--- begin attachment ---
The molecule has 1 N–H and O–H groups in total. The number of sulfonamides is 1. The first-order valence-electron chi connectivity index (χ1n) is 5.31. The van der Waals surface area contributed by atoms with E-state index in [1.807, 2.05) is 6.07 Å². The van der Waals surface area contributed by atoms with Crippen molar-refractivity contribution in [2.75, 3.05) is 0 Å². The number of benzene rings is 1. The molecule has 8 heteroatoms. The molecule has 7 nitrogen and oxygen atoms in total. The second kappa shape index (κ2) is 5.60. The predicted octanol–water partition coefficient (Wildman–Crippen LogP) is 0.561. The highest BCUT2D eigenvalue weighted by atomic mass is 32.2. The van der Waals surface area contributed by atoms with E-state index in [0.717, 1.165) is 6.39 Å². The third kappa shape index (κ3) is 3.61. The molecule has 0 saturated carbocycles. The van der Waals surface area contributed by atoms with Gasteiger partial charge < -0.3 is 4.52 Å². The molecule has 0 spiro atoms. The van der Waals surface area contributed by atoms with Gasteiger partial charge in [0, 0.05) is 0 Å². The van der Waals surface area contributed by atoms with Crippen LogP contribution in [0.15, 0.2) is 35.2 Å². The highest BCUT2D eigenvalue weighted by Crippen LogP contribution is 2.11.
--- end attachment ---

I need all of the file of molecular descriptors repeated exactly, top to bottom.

The molecule has 1 N–H and O–H groups in total. The number of sulfonamides is 1. The first-order valence-electron chi connectivity index (χ1n) is 5.31. The van der Waals surface area contributed by atoms with E-state index in [1.807, 2.05) is 6.07 Å². The van der Waals surface area contributed by atoms with Crippen molar-refractivity contribution in [2.75, 3.05) is 0 Å². The number of benzene rings is 1. The molecule has 8 heteroatoms. The molecule has 7 nitrogen and oxygen atoms in total. The second kappa shape index (κ2) is 5.60. The predicted octanol–water partition coefficient (Wildman–Crippen LogP) is 0.561. The highest BCUT2D eigenvalue weighted by atomic mass is 32.2. The van der Waals surface area contributed by atoms with E-state index in [0.717, 1.165) is 6.39 Å². The third kappa shape index (κ3) is 3.61. The molecule has 0 saturated carbocycles. The van der Waals surface area contributed by atoms with Gasteiger partial charge < -0.3 is 4.52 Å². The molecule has 0 spiro atoms. The van der Waals surface area contributed by atoms with Gasteiger partial charge in [0, 0.05) is 0 Å². The van der Waals surface area contributed by atoms with Crippen LogP contribution in [0.15, 0.2) is 35.2 Å². The highest BCUT2D eigenvalue weighted by Crippen LogP contribution is 2.11.